How do taxes work if I'm a US citizen doing remote contract/freelance work for a company in Singapore? (I'll be in the US.)

  • @Stacey, except I am a US citizen working outside the US and that was a non US citizen working inside the US? That doesn't seem like the same thing to me.
    – eatonphil
    Jan 6, 2015 at 13:30
  • Its not feasible to handle every single possible country combination. The example was for the USA but the vast majority of the countries in the world operate based on residency based taxation all in a very similar way.
    – user152
    Jan 6, 2015 at 13:47

2 Answers 2


Taxes work like they would if the contracting company were located in the US. Your taxes are based on where YOU perform the work, not the hiring company.


To claim the foreign earned income exclusion, the foreign housing exclusion, or the foreign housing deduction, you must have foreign earned income, your tax home must be in a foreign country, and you must be one of the following: A U.S. citizen who is a bona fide resident of a foreign country or countries for an uninterrupted period that includes an entire tax year, A U.S. resident alien who is a citizen or national of a country with which the United States has an income tax treaty in effect and who is a bona fide resident of a foreign country or countries for an uninterrupted period that includes an entire tax year, or A U.S. citizen or a U.S. resident alien who is physically present in a foreign country or countries for at least 330 full days during any period of 12 consecutive months.


Do you get paid on a 1099 or a W-2 basis? If they cut you a straight check it is 1099. If on a W-2 basis are they taking out taxes or expecting you to do it for yourself? a Foriegn corporation may be taking out taxes for that foriegn country and you will have to take out taxes for the US yourself.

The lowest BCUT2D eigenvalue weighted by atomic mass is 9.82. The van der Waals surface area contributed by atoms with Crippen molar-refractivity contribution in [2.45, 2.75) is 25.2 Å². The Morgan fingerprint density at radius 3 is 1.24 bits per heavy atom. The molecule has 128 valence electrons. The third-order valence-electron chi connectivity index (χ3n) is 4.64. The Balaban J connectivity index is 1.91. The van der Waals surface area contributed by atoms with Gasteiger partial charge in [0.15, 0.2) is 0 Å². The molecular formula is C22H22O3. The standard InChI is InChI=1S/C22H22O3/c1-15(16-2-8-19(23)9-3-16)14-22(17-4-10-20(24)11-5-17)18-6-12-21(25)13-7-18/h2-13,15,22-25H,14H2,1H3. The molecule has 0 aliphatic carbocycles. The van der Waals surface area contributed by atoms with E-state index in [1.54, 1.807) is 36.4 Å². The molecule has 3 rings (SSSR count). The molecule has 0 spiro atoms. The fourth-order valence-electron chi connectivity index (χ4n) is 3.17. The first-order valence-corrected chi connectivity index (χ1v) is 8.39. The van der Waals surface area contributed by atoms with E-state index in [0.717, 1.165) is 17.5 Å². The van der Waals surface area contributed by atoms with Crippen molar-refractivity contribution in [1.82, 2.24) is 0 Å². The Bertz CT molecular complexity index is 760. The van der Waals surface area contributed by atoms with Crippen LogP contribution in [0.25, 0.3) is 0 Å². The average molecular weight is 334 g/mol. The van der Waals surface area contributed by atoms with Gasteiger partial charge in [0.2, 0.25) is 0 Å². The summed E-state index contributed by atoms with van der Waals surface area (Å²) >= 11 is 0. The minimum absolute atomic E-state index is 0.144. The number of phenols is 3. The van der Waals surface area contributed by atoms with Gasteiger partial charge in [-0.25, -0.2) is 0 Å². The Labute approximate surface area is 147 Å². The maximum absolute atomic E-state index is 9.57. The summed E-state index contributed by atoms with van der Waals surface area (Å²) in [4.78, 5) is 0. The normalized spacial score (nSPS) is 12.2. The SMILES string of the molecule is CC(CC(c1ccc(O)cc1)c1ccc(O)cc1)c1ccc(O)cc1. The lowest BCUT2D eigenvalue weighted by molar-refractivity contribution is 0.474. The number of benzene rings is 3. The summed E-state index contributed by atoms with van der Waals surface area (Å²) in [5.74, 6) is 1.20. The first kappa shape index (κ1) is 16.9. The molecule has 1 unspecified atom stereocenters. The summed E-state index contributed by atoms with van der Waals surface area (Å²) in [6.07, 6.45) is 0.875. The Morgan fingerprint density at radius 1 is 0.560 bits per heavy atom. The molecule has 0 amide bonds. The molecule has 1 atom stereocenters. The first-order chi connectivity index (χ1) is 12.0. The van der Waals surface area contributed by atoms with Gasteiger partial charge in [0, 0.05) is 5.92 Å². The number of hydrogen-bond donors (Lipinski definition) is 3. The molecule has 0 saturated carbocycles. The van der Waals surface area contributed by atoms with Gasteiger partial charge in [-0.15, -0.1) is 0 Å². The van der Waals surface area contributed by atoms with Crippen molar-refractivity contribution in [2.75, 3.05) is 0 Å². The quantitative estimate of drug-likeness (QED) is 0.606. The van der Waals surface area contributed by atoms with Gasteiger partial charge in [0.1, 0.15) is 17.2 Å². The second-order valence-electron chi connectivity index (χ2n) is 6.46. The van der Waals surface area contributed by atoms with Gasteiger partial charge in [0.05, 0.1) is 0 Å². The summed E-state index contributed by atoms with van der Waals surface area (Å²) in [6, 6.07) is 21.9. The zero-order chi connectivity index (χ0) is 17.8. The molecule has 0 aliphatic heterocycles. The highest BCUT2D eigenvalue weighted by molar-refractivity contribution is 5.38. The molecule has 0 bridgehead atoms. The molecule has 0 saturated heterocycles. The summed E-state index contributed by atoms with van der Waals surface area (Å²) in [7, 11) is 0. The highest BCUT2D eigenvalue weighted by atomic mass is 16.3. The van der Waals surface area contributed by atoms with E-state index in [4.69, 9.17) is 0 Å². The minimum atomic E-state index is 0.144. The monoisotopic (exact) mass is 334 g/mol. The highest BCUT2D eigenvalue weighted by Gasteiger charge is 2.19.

I would sugget a conversation with an accountant, set aside 25% percent of your income if you are not sure until the accountant tells you otherwise. You may need to hire a Singaporean Accountant as well for yourself. Ouch!

And remember the US is the only country in the world where they double-tax their citizens for income recieved overseas. You get taxed by the country your work is located in and by the United States. Most other countries do not tax overseas income.

  • -1 "you may need to hire a Singaporian accountant for yourself" Why would they be paying taxes to Singapore if they're not physically present in Singapore? Withholding taxes is only a legal obligation when paying workers actually present in the country.
    – user152
    Jan 6, 2015 at 4:47
  • How would the Singapore government even allow the registration of this person as an employee? They wouldn't even have any kind of local identity number. The government doesn't even know/care if they exist.
    – user152
    Jan 6, 2015 at 5:01
  • This is why you would talk to the HR department and/or an account to find out what Singapores laws require.... Do you know that Singapore requires employees of Singapore companies to be present to be taxed? I don't and so I suggest he contact a professional. Why you would decide to down count that concpet is way beyond my understanding. you should always contact a professional when your concern involves the law.
    – Brian H
    Jan 6, 2015 at 5:21
  • see iras.gov.sg/irasHome/page.aspx?id=11538. Under "Non-resident (Less than 183 days)" it says that "You will only be taxed on all income earned in Singapore." Since they will not physically be present in Singapore, they won't need to pay tax to the Singapore government. See my answer here: freelancing.stackexchange.com/questions/2742/… for how the freelance/contract work relationship is viewed internationally. The contractor is offering a service and it is not an employee-employer relationship.
    – user152
    Jan 6, 2015 at 6:53
  • The first $99,000.00 earned overseas is exempt from US taxes.
    – Voxwoman
    Feb 2, 2015 at 19:51

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